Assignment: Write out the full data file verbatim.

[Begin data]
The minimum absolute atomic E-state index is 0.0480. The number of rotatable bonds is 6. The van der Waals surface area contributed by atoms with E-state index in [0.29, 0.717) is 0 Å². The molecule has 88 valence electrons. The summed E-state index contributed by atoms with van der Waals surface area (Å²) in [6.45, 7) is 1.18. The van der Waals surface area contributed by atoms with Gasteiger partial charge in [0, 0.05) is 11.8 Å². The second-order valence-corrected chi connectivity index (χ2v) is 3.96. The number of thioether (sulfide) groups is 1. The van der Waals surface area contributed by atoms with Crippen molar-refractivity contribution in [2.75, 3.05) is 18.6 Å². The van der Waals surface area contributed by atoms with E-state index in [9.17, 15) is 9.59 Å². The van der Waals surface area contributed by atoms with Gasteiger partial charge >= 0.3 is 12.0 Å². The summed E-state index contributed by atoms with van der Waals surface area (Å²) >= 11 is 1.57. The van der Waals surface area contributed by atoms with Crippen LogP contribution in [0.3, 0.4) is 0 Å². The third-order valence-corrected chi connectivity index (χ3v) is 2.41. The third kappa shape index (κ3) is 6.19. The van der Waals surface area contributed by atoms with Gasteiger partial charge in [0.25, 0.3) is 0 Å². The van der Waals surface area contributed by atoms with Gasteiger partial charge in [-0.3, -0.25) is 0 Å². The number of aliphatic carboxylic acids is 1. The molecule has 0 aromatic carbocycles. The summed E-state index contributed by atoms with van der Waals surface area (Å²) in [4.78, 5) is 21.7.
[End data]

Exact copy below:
The minimum absolute atomic E-state index is 0.0480. The number of rotatable bonds is 6. The van der Waals surface area contributed by atoms with E-state index in [0.29, 0.717) is 0 Å². The molecule has 88 valence electrons. The summed E-state index contributed by atoms with van der Waals surface area (Å²) in [6.45, 7) is 1.18. The van der Waals surface area contributed by atoms with Gasteiger partial charge in [0, 0.05) is 11.8 Å². The second-order valence-corrected chi connectivity index (χ2v) is 3.96. The number of thioether (sulfide) groups is 1. The van der Waals surface area contributed by atoms with Crippen molar-refractivity contribution in [2.75, 3.05) is 18.6 Å². The van der Waals surface area contributed by atoms with E-state index in [9.17, 15) is 9.59 Å². The van der Waals surface area contributed by atoms with Gasteiger partial charge >= 0.3 is 12.0 Å². The summed E-state index contributed by atoms with van der Waals surface area (Å²) >= 11 is 1.57. The van der Waals surface area contributed by atoms with Crippen LogP contribution in [0.3, 0.4) is 0 Å². The third-order valence-corrected chi connectivity index (χ3v) is 2.41. The third kappa shape index (κ3) is 6.19. The van der Waals surface area contributed by atoms with Gasteiger partial charge in [0.25, 0.3) is 0 Å². The van der Waals surface area contributed by atoms with Gasteiger partial charge in [-0.3, -0.25) is 0 Å². The number of aliphatic carboxylic acids is 1. The molecule has 0 aromatic carbocycles. The summed E-state index contributed by atoms with van der Waals surface area (Å²) in [4.78, 5) is 21.7.